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Firstly, it is vital to understand what is meant by the term ‘sexual violence’.

This essay will work within the World Health Organisation’s definition which regards sexual violence as “any sexual act, attempt to obtain a sexual act, unwanted sexual comments or advances, or acts to traffic, or otherwise directed, against a person’s sexuality using coercion, by any person regardless of their relationship to the victim, in any setting, but not limited to home and work”South Africa’s democratic constitution of 1994 (introduced in 1996) was very advanced for its time ensuring equal rights for all, promising considerable change after the apartheid.

The constitution incorporated one of the most progressive sex offence acts in the world, inclusive of marital rape, consensual sex acts involving a minor and restrictions in the making of pornography.

Rape was seen to be a man having unlawful sexual intercourse with a woman without her consent.

This is shown by high unemployment, poverty, unequal land distribution and worryingly high rates of sexual violence against women.

This essay will focus on the latter subject of sexual violence, showing whilst legislation is sound, there are several cultural barriers to overcome, for example the influence of traditional tribal cultures and mistrust of the police arising from the apartheid era.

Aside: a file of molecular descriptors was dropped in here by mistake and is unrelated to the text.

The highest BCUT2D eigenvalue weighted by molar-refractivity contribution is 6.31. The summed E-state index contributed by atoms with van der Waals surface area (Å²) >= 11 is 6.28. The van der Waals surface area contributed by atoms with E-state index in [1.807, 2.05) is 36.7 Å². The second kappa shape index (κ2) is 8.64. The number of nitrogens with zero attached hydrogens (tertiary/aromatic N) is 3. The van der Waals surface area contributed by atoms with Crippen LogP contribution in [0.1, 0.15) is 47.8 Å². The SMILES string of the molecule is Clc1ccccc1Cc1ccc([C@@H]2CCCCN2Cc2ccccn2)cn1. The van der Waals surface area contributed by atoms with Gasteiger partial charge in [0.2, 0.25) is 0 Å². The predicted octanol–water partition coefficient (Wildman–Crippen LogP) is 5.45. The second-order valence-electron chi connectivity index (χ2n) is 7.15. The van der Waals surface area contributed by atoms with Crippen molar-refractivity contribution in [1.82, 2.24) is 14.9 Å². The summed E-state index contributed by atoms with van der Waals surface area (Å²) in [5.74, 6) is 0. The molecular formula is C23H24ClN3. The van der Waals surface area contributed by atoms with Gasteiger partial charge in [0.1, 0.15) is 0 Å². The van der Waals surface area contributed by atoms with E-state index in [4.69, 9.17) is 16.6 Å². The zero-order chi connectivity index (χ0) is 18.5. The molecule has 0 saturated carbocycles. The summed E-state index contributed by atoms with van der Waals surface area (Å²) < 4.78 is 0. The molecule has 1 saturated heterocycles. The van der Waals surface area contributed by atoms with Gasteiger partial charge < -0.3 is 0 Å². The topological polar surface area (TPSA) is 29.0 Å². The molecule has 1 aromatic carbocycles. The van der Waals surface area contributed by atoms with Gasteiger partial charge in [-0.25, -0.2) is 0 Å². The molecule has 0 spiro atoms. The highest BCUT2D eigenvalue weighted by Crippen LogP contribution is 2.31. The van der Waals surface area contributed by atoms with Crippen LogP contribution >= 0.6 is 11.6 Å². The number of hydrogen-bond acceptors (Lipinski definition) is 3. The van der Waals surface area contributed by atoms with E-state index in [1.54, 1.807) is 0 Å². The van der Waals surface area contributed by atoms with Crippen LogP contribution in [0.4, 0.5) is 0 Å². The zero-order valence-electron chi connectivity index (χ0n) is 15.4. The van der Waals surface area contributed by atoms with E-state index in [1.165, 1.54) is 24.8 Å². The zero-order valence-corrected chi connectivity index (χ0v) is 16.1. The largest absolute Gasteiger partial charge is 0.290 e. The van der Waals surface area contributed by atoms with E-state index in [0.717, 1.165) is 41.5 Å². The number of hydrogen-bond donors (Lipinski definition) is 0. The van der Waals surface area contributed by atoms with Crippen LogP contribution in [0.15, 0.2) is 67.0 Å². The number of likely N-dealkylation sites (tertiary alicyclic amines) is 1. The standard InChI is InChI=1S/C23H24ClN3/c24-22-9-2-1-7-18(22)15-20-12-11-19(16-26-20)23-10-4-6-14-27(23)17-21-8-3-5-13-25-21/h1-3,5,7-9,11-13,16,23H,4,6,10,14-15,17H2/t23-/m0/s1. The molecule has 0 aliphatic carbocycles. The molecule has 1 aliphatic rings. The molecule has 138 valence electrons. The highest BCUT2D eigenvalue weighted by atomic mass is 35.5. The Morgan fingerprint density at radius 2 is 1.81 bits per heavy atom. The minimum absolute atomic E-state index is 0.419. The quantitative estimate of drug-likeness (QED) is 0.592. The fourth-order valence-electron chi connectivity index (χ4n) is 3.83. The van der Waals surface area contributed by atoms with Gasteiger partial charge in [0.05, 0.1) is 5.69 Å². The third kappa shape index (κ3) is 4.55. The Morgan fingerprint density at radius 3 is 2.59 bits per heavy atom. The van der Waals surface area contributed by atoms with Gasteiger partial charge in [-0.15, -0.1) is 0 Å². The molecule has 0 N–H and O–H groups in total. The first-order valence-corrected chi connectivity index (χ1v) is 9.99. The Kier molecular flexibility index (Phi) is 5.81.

Whilst many cultures have a patriarchal structure, Wright highlights that Zulu society incorporates ideological controls which , limiting them to the traditional roles of mother, wife, daughter, accepting themselves as ‘second class citizens’.

The realisation of the rights promised in the constitution is limited for several reasons, such as lack of political will and cultural beliefs.Furthermore in 2007, changes were made to the Sexual Offences Act to broaden the definition of sexual violations and rape itself, including ‘direct or indirect contact’ such as the mouth of one person upon another person’s genital organs (for example, forced oral sex) (Department of Justice 2007, Ch2).Whilst legislation is strong and sets the basis for good protection of citizens, (Anderson 2000, 819).In 1999, changes were made to include sexual penetration in coercive circumstances, including force, threats, abuse of power or authority.In addition, penetration by other body parts, such as fingers, and objects were also included in the new definition (Jewkes and Abrahams 2002, 1232).

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